${\bf [00:12:05.03]}$

A student from Group 5 offered a solution involving melting ice:

${\bf S1:}$ We, uh, kind of thought of some kind of expandable container like a balloon or something, just some kind of container that would expand. And then we would put ice water in there and then, kind of like our first day of class [the ice calorimetry lab—http://www.physics.oregonstate.edu/portfolioswiki/courses:activities:eeact:eeice], we ran a resistor through it.

${\bf DR:}$ You want to, maybe draw a sketch on the board.

${\bf [00:12:24.09]}$ Student 1 shows work at the board

${\bf S1:}$ This is a balloon, with ice cubes in it [draws balloon with 4 ice cubes], a little resistor [draws resistor] that went through it. And so we ran a current through it and it would add heat energy to this, but the temperature wouldn't change because the heat energy would go to the phase change of ice and so when the ice melts, it's going to change the volume of the balloon.

${\bf DR:}$ And then you measure the volume of the balloon?

${\bf \text{Student 1}:}$ [nods] mmhmm. And versus our power that we put into it.

${\bf [00:12:57.01]}$

${\bf DR:}$ Ok.

Another student, S2, asked about whether this is valid even if you are not using water, because of the phase change issue:

${\bf S2:}$ Does that work because when you change phase in water, uh, like, water is larger as a solid than a liquid, which is not, uh, most things aren't like that, and that's because of the hydrogen bonds?

${\bf DR:}$ Uh huh

${\bf S2:}$ So, it seems like that's adding in an extra factor that doesn't really have anything to do with the heat, necessarily.

${\bf DR:}$ [makes faces as he thinks]

${ \bf S2:}$ Or like, thermodynamics in general

David responded to the latter with a general statement about thermodynamics:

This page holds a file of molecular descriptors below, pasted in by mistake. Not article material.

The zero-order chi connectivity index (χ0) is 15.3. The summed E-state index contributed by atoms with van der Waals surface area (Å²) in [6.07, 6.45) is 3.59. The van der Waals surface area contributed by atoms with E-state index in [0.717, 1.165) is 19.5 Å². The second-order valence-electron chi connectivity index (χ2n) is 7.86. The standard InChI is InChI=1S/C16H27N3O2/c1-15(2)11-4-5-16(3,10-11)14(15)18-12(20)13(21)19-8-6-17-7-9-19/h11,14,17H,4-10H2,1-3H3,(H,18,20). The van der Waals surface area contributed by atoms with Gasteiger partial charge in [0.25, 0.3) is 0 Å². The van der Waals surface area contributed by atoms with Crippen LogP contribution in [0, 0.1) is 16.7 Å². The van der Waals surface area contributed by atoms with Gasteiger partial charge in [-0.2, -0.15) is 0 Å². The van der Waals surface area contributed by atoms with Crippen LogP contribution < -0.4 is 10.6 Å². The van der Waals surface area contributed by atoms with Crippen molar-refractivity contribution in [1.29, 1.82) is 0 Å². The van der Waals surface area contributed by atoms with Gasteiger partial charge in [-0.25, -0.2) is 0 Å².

${\bf DR:}$ Well it does certainly does have to do, I mean, thermodynamics is all about what do things actually do.

${\bf S2:}$ But, I mean, I guess what I'm saying is if you use something that wasn't water, like just some other.

${\bf DR:}$ If you use-

At this point, another student, S3, addressed S2’s concern before David had a chance to respond:

${\bf S3:}$ The change of volume would just be different

David thought about that and affirmed that response:

${\bf DR:}$ Mmhmm, yeah. So, your change of volume would be different in that case.

${\bf S2:}$ But, ok.

${\bf [00:13:51.25]}$

At the end of this exchange, it is not clear that S2 is completely convinced by S3's answer. However, both S2's critique of the previous group's methodology and S3's willingness to try to address S2's question demonstrate that they understand that they are a part of a culture that values peer feedback.

Then David summarized the phase change solution and raised the limitation that this only works at the temperature for which the phase change occurs. Although one could change the material used, the problem remains. David invited another group to offer a different solution

${\bf DR:}$ but if you want to measure it for room temperature water, you are now in something of a pickle. And, did anyone have a solution for what, that didn't involve a phase change? I thought [gestures to back right] that you, it sounded like I heard an idea at the back table there, would one of you, um.

${\bf [00:15:11.02]}$

S4, student from another group, gave a solution that did not involve a phase change. Instead she proposed a thermostat, where one has a feedback loop to keep the temperature constant. Then however much heat is being added indicates the entropy change:

${\bf S4:}$ Um, we were just thinking that we could have like um, something, an object that we can change the volume and then we'd have like a resistor and thermometer and um, say like we expand it so it cools off and measure how much heat we have to put into the system to keep the temperature constant.

${\bf [00:15:30.02]}$ David summarized Group 1's approach